Drinking alcohol and living together without marriage become legal in UAE

Drinking alcohol and living together without marriage become legal in UAE
Drinking alcohol and living together without marriage become legal in UAE

The United Arab Emirates has announced that Drinking alcohol and living together without marriage is to be allowed and so-called ‘honor killings’ criminalized in a major overhaul of the country’s Islamic personal laws.

Now men and women who are not married or related will be free to live together without any repercussions. Though instances of prosecutions are rare, the law has relaxed to allow flatmates and couples to share a home legally.

Drinking alcohol will also no longer be an offense. Residents will no longer need an alcohol license to consume alcohol in a private or authorized space. Individuals must still be over the age of 21 to purchase or consume alcohol.

The oil-rich country has raised penalties for rape and sexual harassment. The new laws are aimed at the country’s multicultural residents as it seeks to carve a new identity for itself. There will no longer be separate sentencing guidelines for “honor” killings. According to reports, “honor” killings will now be punishable like any other crime in which jail terms was between three and 15 years.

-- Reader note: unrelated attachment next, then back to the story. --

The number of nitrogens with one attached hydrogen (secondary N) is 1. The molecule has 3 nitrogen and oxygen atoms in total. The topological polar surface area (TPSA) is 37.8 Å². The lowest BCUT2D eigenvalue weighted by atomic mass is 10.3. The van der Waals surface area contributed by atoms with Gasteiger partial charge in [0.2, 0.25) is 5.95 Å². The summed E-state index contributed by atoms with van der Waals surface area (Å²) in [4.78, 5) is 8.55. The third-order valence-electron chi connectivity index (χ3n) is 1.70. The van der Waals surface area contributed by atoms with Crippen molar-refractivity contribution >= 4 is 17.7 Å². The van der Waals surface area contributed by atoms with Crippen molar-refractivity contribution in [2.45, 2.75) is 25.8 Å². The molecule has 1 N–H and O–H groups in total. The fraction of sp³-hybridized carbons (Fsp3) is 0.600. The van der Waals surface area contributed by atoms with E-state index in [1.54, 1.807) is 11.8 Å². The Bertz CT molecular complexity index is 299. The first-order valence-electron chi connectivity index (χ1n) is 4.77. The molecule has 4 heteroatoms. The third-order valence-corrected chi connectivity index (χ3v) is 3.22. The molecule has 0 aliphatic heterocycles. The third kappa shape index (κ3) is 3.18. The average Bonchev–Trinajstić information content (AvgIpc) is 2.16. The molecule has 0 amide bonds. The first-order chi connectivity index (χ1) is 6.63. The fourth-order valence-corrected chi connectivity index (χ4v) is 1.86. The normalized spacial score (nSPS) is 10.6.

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The move follows a historic US-brokered deal to normalize relations between the UAE and Israel, which is expected to bring an influx of Israeli tourists and investment. It also comes as skyscraper-studded Dubai gets ready to host the World Expo.

The high-stakes event, expected to bring a flurry of commercial activity and some 25 million visitors to the country, was set for October but pushed back a year because of the coronavirus pandemic.

UAE President Sheikh Khalifa bin Zayed Al-Nahyan has included changes to the sentencing guidelines for other offences related to women.

UAE President Sheikh Khalifa bin Zayed Al-Nahyan
UAE President Sheikh Khalifa bin Zayed Al-Nahyan – alcohol and living together in the UAE

Reports say there will be harsher penalties in harassment cases, while the rape of a minor and of “someone with a limited mental capacity” will attract the death penalty.

The new rules include several other changes in inheritance and the court system.

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